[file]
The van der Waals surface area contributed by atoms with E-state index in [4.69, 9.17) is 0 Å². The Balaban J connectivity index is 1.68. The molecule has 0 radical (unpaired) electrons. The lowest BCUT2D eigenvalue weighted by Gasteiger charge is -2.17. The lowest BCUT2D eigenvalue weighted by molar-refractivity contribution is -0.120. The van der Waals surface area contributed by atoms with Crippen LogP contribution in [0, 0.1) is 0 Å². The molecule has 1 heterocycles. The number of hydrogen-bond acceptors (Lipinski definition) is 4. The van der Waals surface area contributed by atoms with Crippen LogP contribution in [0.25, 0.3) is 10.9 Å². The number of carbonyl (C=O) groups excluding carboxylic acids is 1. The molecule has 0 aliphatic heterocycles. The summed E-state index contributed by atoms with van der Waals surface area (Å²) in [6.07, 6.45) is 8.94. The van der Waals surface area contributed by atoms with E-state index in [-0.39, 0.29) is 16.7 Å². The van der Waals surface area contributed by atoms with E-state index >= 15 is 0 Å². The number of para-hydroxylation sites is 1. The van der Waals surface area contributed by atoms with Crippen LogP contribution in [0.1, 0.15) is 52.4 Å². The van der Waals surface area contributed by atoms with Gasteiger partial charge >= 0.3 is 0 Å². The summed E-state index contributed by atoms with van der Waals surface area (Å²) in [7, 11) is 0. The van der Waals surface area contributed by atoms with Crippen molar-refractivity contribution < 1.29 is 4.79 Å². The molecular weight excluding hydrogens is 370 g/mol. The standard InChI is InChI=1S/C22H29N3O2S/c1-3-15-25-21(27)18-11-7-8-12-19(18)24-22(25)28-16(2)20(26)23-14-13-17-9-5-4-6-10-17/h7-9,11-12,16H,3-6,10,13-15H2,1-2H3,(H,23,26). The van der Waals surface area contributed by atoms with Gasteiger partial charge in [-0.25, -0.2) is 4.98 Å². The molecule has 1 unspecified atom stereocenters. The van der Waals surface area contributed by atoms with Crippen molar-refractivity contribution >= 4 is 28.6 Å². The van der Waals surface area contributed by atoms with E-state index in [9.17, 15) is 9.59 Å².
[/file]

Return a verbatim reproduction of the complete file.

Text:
The van der Waals surface area contributed by atoms with E-state index in [4.69, 9.17) is 0 Å². The Balaban J connectivity index is 1.68. The molecule has 0 radical (unpaired) electrons. The lowest BCUT2D eigenvalue weighted by Gasteiger charge is -2.17. The lowest BCUT2D eigenvalue weighted by molar-refractivity contribution is -0.120. The van der Waals surface area contributed by atoms with Crippen LogP contribution in [0, 0.1) is 0 Å². The molecule has 1 heterocycles. The number of hydrogen-bond acceptors (Lipinski definition) is 4. The van der Waals surface area contributed by atoms with Crippen LogP contribution in [0.25, 0.3) is 10.9 Å². The number of carbonyl (C=O) groups excluding carboxylic acids is 1. The molecule has 0 aliphatic heterocycles. The summed E-state index contributed by atoms with van der Waals surface area (Å²) in [6.07, 6.45) is 8.94. The van der Waals surface area contributed by atoms with E-state index in [-0.39, 0.29) is 16.7 Å². The van der Waals surface area contributed by atoms with E-state index >= 15 is 0 Å². The number of para-hydroxylation sites is 1. The van der Waals surface area contributed by atoms with Crippen LogP contribution in [0.1, 0.15) is 52.4 Å². The van der Waals surface area contributed by atoms with Gasteiger partial charge >= 0.3 is 0 Å². The summed E-state index contributed by atoms with van der Waals surface area (Å²) in [7, 11) is 0. The van der Waals surface area contributed by atoms with Crippen molar-refractivity contribution < 1.29 is 4.79 Å². The molecular weight excluding hydrogens is 370 g/mol. The standard InChI is InChI=1S/C22H29N3O2S/c1-3-15-25-21(27)18-11-7-8-12-19(18)24-22(25)28-16(2)20(26)23-14-13-17-9-5-4-6-10-17/h7-9,11-12,16H,3-6,10,13-15H2,1-2H3,(H,23,26). The van der Waals surface area contributed by atoms with Gasteiger partial charge in [-0.25, -0.2) is 4.98 Å². The molecule has 1 unspecified atom stereocenters. The van der Waals surface area contributed by atoms with Crippen molar-refractivity contribution >= 4 is 28.6 Å². The van der Waals surface area contributed by atoms with E-state index in [9.17, 15) is 9.59 Å².